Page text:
March. Channel 4 commission independent production company Carbon Media to make the TV series and recruited a number of art and regeneration experts to sift through the applications.  Within months Channel 4 announce a shortlist of twelve sites, which includes the St.Helens bid. The selection panel then had the tough task of narrowing down the dozen sites to the six that would feature in the TV series.

April.  The six winning sites are announced and the former Sutton Manor Colliery site misses out from the UK's biggest ever public art commissioning scheme. The Big Art Project would instead comprise communities in Burnley, Cardigan, Isle of Mull, Newham in East London, North Belfast and Sheffield.  All the planning and discussions with proposed stakeholders and funders in St Helens had come to nothing.  Or had it? 

November. The Project's governing body, the Big Art Trust, seeing that all of the chosen sites were encountering difficulty, decided to review its decision on discarding St Helens and include the Sutton Manor site as a seventh location.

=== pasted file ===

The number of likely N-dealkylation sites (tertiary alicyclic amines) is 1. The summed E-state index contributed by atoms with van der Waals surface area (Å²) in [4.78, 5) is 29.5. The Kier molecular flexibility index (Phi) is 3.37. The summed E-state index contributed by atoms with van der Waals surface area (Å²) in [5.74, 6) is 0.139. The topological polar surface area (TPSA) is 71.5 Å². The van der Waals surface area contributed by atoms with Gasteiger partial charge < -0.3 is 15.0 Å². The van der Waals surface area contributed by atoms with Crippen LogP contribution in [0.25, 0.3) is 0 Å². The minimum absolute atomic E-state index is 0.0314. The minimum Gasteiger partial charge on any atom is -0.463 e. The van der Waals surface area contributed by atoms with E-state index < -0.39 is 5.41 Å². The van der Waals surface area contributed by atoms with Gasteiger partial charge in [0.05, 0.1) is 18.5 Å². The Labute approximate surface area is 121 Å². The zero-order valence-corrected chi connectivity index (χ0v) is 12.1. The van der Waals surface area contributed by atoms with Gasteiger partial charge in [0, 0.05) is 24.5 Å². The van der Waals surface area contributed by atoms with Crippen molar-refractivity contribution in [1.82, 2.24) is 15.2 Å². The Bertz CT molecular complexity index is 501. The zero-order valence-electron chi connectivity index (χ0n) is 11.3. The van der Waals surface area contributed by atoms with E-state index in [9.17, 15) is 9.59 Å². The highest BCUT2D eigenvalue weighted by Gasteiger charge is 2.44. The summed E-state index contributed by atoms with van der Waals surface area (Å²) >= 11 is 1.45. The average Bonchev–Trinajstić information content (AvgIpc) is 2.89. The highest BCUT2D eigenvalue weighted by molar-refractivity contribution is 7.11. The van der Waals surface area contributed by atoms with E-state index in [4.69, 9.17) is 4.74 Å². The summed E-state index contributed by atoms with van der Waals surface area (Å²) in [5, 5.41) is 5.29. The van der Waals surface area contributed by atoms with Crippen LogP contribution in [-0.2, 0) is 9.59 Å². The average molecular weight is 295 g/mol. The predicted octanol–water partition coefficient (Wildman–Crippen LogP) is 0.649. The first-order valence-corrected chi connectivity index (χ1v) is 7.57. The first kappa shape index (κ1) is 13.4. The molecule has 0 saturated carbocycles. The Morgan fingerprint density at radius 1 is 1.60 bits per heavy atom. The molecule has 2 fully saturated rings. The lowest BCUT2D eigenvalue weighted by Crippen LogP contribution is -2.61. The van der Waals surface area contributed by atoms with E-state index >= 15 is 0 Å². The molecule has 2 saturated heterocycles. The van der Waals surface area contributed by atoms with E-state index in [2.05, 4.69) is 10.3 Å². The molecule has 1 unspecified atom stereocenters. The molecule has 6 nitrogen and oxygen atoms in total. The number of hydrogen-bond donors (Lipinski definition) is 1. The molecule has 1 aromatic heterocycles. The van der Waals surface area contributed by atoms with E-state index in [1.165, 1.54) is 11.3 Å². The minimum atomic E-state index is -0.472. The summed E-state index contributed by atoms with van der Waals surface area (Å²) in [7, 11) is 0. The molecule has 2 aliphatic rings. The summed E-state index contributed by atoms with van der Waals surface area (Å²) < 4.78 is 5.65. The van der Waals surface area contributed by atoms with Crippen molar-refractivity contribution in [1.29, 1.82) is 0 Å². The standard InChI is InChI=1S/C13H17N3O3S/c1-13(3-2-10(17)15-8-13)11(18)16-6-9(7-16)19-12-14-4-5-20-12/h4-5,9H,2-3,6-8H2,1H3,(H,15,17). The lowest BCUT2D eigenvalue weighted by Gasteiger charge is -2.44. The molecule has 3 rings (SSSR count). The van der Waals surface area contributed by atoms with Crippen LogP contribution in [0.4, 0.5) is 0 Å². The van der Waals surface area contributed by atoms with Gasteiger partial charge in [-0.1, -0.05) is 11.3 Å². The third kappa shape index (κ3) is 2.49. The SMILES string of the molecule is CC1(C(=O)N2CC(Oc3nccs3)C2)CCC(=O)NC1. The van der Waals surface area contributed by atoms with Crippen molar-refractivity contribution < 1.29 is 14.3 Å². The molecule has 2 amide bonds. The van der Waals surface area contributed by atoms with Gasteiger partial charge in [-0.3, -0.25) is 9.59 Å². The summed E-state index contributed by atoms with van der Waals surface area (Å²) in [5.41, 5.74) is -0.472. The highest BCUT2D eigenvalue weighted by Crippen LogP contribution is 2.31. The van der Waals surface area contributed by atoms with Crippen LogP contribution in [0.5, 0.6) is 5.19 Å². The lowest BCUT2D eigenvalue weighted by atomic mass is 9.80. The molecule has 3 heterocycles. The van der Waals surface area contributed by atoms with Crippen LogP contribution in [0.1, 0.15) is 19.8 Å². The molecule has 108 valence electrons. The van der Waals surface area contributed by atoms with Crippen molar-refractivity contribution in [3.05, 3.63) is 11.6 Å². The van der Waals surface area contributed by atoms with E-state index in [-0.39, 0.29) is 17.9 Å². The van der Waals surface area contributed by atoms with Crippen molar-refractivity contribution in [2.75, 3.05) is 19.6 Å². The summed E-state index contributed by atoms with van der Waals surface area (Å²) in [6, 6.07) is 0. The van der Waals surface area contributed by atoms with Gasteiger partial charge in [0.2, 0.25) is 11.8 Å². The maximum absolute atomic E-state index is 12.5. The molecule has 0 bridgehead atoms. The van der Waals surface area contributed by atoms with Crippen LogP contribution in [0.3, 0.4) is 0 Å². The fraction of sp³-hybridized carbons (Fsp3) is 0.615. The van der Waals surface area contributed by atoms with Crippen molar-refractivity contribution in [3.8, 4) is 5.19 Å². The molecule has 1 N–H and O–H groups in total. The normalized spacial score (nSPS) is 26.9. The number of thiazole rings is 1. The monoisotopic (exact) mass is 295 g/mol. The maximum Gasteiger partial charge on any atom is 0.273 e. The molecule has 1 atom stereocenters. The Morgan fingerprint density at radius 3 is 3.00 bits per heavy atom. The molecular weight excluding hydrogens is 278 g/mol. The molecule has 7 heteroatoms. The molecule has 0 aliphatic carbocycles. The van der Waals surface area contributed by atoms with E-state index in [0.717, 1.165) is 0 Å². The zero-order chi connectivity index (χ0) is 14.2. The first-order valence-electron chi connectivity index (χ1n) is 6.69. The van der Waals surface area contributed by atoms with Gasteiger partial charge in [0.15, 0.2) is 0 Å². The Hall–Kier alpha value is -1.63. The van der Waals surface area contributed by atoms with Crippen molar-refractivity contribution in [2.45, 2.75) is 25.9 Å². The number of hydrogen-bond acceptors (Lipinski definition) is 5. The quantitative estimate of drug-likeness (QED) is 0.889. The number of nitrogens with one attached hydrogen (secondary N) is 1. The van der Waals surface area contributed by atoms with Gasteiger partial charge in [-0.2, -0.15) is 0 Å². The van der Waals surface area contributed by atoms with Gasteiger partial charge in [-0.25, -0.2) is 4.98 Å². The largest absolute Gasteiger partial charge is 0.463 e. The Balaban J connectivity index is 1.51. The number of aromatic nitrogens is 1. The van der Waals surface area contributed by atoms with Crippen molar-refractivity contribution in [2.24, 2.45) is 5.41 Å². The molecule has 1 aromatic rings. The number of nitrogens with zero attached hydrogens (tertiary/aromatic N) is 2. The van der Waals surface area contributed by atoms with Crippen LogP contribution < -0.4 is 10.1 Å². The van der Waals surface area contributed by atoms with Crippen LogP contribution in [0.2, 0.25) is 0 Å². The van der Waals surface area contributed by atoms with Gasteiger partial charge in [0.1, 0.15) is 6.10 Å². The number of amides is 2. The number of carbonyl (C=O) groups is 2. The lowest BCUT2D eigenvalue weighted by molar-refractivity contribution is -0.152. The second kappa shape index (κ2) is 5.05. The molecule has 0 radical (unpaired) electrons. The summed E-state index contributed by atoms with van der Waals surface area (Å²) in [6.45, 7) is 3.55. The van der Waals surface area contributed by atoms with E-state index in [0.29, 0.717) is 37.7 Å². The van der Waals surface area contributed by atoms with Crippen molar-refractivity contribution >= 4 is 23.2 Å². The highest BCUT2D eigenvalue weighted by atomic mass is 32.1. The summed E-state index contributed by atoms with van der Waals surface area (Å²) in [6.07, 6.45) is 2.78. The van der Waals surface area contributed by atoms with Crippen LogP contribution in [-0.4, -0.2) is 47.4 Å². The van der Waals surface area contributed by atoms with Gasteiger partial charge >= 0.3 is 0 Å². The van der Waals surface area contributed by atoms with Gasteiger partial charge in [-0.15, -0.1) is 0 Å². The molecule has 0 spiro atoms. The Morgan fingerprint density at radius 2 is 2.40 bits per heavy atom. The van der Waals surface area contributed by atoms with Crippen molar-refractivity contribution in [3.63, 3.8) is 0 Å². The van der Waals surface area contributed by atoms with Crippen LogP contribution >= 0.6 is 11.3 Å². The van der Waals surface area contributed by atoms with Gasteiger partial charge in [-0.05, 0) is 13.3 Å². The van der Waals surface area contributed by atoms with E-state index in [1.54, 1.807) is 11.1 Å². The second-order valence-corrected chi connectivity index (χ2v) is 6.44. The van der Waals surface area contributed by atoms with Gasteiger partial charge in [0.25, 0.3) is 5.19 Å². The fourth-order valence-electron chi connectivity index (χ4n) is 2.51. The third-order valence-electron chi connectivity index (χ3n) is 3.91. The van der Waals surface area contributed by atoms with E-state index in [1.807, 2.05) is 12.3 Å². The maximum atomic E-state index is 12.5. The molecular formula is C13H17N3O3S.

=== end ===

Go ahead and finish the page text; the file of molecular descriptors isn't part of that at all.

February. Former miners steering group, chaired by Laurie Peake hold a meeting to select an artist to work with. From a short list of 12, the former miners unanimously choose renowned Catalan artist Jaume Plensa to submit a proposal, of which he accepts. It is a massive coup to get someone of his stature involved. The former miners also come to a decision that now they do not want a literal mining monument but instead a structure that as well as referencing the past would be contemporary and forward-looking.


April. Barcelona-born Plensa visits the Sutton Manor site, meeting the former miners. An immediate close bond is formed with Plensa, with him saying, " The miners are so strong people but they also passionate..... The site is an amazing place".